Data Access Objects (DAOs)

In my experience, I have found that the best way to treat DAOs is to consider them to be a specialized type of factory. We can use the DAO to access a database or other service, retrieve the data, and then return a new instance of a class that contains the retrieved data. Typically, a DAO is a singleton, since we only want one a single point of connection to any given external resource. In this case, we simply make the actual connection a singleton, and pass that into the DAO. namespace FunctionalLayer.Daos { public class Database { const string queryString = "storedProc"; ... // private fields for database connection private DBDataFactory _factory; public Database(SingletonConnection databaseConnection) { ... } public virtual ReturnType ExecuteQuery(...parameters...) { var returned = Construct(); // execute query and fill out values in returned return returned; } protected ReturnType Construct() { return new ReturnType(); } } } namespace TraceableLayer.Daos { public class Database : FunctionalLayer.Daos.Database { private Tracer _tracer; public DataBase(SingletonConnection databaseConnection, Tracer tracer) : base(databaseConnection) { _tracer = tracer; } public virtual ReturnType ExecuteQuery(...parameters...) { _tracer.OpenNode("Database.ExecuteQuery"); _tracer.AddNode("arg0", arg0); ... additional parameters var results = base.ExecuteQuery(parameters); _tracer.AddAttribute("result", results); _tracer.CloseNode(); return value; } protected ReturnType Construct() { return new TraceableLayer.Objects.ReturnType(); } } }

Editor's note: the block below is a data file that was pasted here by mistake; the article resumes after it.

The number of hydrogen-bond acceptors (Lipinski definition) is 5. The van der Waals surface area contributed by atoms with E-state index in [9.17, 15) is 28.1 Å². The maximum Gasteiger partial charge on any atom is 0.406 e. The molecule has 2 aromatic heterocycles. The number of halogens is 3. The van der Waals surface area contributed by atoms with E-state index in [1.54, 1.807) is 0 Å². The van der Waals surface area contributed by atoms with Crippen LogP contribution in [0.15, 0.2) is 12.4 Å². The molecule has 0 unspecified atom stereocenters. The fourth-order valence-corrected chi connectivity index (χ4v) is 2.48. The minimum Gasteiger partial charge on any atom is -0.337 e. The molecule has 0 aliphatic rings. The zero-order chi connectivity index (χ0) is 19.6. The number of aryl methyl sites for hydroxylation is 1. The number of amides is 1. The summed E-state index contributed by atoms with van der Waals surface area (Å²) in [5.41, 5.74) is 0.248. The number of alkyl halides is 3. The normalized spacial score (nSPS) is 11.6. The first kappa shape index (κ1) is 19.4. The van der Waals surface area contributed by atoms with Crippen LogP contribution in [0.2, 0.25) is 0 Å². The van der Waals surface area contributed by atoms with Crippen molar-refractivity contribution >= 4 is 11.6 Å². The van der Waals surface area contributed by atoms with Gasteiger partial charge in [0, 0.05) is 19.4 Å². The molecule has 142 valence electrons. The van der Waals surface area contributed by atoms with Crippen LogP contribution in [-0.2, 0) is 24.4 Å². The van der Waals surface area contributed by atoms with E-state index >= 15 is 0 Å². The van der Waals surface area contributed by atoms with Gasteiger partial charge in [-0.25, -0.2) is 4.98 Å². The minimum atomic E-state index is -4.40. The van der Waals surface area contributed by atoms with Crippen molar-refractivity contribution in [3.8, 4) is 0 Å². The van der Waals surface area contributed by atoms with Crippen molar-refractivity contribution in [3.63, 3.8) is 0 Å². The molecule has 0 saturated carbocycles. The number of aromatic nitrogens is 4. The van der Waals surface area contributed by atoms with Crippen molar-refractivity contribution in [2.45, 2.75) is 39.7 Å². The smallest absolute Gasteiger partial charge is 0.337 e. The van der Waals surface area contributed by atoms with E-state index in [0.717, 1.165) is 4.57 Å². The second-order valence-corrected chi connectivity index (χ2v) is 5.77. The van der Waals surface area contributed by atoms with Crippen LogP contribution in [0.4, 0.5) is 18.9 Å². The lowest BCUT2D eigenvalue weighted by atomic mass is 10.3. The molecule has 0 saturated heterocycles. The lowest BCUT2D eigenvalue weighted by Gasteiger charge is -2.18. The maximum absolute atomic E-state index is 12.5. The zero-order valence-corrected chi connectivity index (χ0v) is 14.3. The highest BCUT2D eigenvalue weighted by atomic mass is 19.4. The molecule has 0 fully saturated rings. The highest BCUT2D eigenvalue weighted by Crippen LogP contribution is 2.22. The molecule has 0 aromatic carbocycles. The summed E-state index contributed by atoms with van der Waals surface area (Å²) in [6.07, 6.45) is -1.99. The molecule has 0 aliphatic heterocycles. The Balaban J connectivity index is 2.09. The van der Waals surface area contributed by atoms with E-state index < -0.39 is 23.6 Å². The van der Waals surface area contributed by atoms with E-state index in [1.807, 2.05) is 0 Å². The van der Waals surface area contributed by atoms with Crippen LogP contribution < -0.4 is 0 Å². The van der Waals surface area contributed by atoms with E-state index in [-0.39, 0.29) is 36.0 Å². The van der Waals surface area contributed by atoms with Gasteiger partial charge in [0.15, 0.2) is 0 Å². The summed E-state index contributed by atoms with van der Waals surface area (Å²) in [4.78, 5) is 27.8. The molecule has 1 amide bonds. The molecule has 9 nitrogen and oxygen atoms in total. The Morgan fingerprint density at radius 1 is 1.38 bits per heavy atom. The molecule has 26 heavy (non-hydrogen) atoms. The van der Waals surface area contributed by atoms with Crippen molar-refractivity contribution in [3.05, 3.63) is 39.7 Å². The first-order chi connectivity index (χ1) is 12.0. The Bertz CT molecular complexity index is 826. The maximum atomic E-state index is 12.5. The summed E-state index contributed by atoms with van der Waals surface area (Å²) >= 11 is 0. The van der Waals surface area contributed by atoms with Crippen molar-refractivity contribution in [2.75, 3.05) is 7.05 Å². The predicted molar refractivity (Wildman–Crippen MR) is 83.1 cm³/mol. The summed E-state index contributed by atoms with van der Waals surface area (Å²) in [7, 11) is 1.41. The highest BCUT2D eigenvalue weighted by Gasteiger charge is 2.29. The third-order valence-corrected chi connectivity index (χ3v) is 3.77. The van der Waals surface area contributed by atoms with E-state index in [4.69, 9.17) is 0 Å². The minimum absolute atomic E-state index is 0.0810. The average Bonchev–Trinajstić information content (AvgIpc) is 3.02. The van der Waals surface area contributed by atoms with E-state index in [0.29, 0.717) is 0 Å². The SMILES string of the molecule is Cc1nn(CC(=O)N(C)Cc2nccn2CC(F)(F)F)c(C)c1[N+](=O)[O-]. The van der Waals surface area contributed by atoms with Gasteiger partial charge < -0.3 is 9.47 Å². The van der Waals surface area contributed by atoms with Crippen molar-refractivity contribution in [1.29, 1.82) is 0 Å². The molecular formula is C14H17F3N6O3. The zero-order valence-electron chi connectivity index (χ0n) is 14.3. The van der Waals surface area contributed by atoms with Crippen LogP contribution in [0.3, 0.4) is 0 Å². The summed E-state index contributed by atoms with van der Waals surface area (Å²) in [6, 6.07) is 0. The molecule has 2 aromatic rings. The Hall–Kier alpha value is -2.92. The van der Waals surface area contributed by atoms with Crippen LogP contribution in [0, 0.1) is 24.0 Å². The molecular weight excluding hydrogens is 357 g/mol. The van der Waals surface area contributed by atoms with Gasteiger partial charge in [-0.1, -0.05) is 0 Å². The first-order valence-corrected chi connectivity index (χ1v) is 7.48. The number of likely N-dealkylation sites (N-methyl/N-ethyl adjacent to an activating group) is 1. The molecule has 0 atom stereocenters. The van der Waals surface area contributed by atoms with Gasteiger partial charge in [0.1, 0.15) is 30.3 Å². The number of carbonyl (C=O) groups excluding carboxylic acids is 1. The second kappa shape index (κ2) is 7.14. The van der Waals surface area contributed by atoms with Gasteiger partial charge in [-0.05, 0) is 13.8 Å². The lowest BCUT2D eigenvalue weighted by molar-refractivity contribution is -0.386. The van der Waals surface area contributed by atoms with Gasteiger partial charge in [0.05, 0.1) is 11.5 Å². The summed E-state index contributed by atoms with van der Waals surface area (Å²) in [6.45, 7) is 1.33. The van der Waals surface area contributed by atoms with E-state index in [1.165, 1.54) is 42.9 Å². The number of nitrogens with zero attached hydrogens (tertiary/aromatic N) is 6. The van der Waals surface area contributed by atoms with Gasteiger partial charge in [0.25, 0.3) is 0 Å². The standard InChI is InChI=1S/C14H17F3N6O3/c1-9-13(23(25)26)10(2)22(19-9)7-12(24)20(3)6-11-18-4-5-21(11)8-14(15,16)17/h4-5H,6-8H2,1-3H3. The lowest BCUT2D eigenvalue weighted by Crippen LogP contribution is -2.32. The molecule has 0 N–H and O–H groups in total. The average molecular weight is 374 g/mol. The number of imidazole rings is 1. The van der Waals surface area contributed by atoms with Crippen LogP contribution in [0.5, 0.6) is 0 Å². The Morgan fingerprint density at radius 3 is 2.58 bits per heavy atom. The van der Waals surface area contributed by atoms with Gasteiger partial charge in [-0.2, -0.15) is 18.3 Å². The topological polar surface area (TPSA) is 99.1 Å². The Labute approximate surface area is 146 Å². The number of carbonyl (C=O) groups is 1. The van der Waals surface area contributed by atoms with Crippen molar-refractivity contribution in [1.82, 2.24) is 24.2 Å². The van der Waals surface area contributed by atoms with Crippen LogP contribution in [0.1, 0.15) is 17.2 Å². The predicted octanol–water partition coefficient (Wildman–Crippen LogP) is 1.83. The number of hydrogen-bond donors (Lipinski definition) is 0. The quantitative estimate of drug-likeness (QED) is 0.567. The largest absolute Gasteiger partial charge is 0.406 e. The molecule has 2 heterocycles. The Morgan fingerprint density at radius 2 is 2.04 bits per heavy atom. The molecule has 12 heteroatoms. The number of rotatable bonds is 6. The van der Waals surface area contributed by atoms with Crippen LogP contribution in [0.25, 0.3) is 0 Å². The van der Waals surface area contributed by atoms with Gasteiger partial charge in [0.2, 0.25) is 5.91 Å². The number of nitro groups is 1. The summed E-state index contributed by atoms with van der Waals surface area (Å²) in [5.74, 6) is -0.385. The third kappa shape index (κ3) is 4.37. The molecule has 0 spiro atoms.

If the DAO simply reads data from a source, and creates an object then its design is fairly straightforward. However, if the DAO updates a database, or calls another service to update information, then you may not want that update to actually be applied. Instead, you can have the Traceable Layer DAO intercept the call, add the appropriate information to the Trace data, and then simply not execute the query (or not call the service).

Another consideration to keep in mind is how much of the data from the DAO should be put in the stream. For example, a database query may only return a few rows of data, and so it is ok to put everything in the trace data. However, if the query returns 100,000 rows, that might be a bit much. My personal bias is default to including all of the data until doing so causes problems. Many times I have encountered situations where I did not receive enough data, and thus had to request more (and thus slowed down resolving the issue). The number of times I received too much data has been very rare.

For more on this discussion, see Tool Design.

Next: Meta-Factories

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